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1,1-Dimethylhydrazine, frequently called unsymmetrical dimethylhydrazine (UDMH), is the third member of the hydrazine family to appear in Molecule of the Week. The first two were the parent molecule hydrazine in 2010 and methylhydrazine earlier this year. All these highly toxic hydrazines are used in rocket fuels.
Australian chemist Henry H. Hatt reported a synthesis of the hydrochloride salt1 of UDMH in the 1936 edition of Organic Syntheses. Hatt treated dimethylamine with nitric acid to produce the N-nitroso derivative, which was then reduced with zinc to form UDMH, isolated as the salt. Hatt later made UDMH by treating dimethylamine with chloramine; this is one of two current industrial production processes. In the other, acetylhydrazine is treated with formaldehyde and hydrogen to form a dimethyl derivative, which is then hydrolyzed to produce UDMH.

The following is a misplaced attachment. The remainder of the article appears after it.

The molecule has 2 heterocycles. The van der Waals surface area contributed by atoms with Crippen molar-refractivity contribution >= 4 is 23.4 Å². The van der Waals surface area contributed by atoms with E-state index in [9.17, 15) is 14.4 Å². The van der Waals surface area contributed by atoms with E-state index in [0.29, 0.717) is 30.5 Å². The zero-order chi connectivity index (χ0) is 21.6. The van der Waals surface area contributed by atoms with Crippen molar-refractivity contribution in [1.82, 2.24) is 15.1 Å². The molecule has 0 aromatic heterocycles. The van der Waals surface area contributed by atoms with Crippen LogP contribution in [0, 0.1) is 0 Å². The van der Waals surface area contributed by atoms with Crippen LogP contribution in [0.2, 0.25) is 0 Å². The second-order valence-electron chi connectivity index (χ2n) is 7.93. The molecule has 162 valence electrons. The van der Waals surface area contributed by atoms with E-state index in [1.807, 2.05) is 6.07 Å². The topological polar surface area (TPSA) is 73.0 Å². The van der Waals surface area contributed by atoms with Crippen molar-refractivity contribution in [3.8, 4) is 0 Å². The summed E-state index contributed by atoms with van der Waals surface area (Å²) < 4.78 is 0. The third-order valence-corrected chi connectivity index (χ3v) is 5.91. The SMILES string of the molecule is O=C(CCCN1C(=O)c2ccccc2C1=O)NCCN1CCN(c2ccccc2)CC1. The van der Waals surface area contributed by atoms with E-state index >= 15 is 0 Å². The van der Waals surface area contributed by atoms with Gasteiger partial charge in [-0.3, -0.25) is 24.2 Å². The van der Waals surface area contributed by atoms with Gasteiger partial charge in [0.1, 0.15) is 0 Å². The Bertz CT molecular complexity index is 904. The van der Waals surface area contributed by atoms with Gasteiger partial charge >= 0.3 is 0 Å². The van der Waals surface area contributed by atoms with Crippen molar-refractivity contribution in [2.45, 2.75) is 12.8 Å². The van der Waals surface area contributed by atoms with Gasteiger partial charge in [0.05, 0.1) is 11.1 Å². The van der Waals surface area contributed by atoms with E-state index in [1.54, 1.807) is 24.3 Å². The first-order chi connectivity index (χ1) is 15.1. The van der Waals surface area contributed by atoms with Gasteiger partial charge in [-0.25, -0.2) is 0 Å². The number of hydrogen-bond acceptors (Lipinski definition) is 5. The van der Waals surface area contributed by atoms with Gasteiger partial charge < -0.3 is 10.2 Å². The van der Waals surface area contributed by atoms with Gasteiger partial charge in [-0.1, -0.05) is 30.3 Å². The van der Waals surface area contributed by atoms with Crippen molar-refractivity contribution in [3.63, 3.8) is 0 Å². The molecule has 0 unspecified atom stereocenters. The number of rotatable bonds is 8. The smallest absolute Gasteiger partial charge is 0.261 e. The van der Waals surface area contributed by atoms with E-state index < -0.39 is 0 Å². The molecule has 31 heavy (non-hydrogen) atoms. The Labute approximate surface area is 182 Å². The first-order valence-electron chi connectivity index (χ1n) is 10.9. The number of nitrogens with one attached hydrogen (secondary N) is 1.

UDMH is a hypergolic rocket fuel, which means that it ignites when it is mixed with another component of the fuel. The second component is usually dinitrogen tetroxide. UDMH is generally preferred to hydrazine in rocket fuels because it autoignites at a higher temperature and is thus more stable in storage.
1. CAS Reg. No. 593-82-8.
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